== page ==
Not too long ago, I came across Kevin Meynier’s work online and was instantly blown away by his atmospheric, dreamy and raw style. I’m someone who loves mountains and seeing Kevin’s images instantly inspired me to get back out exploring more.
In this interview, you’ll get to know more about Kevin’s work, how he got into mountain photography, some of his daring adventures as well as some valuable advice about photographing in mountains.
Start by telling us a little about yourself and how you got started with photography.
Self-taught professional mountain photographer, based in France, I travel the summits, here and elsewhere, whatever the season, the weather, or the altitude.
After many years in extreme sports (Mountain and ocean), it was in 2015 that I really started landscape photography. In constant search of tormented atmospheres, I gradually develop a troubled, dark and dreamy style with minimalist features well recognizable in nature and landscape photography.
Meticulous and eternal unsatisfied, I am in perpetual search for specific places to compose the aerial summits with creative lights.
When I started landscape photography in 2015, it was after a first hike that an inexplicable link was created with mountain landscapes, I then started mountaineering, which allowed me to ‘go and capture higher and higher peaks.
Most of your portfolio consists of images featuring mountains. What is it about these scenes that draws you to them?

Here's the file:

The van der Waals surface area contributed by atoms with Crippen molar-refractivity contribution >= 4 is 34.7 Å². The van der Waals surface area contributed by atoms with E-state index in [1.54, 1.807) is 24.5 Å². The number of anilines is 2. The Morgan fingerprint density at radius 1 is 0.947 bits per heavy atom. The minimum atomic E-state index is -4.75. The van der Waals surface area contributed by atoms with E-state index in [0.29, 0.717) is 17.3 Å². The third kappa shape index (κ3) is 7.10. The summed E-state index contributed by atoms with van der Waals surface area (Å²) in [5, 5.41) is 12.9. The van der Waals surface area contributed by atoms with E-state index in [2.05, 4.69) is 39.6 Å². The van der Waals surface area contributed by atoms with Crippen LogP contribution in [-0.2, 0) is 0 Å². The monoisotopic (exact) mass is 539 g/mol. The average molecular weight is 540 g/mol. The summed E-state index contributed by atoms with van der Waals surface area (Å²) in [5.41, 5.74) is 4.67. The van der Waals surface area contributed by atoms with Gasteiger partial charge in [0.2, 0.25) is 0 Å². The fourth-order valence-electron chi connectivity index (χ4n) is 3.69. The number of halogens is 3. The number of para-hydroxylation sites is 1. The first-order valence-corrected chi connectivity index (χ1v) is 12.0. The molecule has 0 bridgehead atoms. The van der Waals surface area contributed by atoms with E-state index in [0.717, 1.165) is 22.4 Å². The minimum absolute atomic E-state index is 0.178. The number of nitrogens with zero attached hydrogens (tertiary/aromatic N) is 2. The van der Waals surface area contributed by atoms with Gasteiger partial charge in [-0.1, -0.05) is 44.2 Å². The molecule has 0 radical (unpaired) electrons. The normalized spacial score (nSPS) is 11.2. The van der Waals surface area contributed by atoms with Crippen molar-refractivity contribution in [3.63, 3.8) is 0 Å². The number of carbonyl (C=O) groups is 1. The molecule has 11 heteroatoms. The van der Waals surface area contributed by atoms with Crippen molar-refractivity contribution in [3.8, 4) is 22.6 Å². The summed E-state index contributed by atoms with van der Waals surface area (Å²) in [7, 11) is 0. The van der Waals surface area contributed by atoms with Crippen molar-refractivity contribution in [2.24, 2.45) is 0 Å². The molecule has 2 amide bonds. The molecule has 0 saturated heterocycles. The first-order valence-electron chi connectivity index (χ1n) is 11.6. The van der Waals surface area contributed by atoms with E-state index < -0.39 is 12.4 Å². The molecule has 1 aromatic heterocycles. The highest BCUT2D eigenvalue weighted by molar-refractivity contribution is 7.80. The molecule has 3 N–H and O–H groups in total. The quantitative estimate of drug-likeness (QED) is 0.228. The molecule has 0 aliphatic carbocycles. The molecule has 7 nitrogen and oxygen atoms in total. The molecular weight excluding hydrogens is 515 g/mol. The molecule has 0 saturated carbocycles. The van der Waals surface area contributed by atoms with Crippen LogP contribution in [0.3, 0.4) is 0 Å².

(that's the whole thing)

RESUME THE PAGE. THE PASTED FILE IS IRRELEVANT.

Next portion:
I like to capture the mountains because they are majestic, intimidating and fascinating. When the light changes, which is very fast at altitude, they reveal portraits of themselves in an intimate way. I very often feel like in front of a dance ballet, where clouds mix in rhythm with the vertiginous rocks under the spotlights of the sunlight.
How would you describe your work and what do you want others to take away from it?
My work is often called a mental and dreamy journey, and it is not wrong; I like being able to bring an intimate vision of our mountains, an oniric vision, giving free rein to the imagination of the viewer.
I shape the mountains in all these aspects, sometimes joyful and warm, but also at times very cold and hostile.
Can you share some of your approach to exploring and photographing new locations?
When I am looking for new places, I will spend many days looking for images, often of hikers who are not photographers, on the internet or specialized sites, finding interesting elements in these photos. Then, I’m going to frame on Google Earth the area where I located an interesting angle of view, photogenic peaks, and I will start my pointing work to reach my spot.
How important is it for you to brave the elements and go into the mountains in rough weather? Do you have any advice for others who’d like to start exploring the mountains too?
It is true that I go out very often when the weather is unstable or stormy because it is with these conditions that I will have a better chance of capturing such special lights. You should know that the weather in the mountains is not an exact science and that it can change very quickly, for better or worse.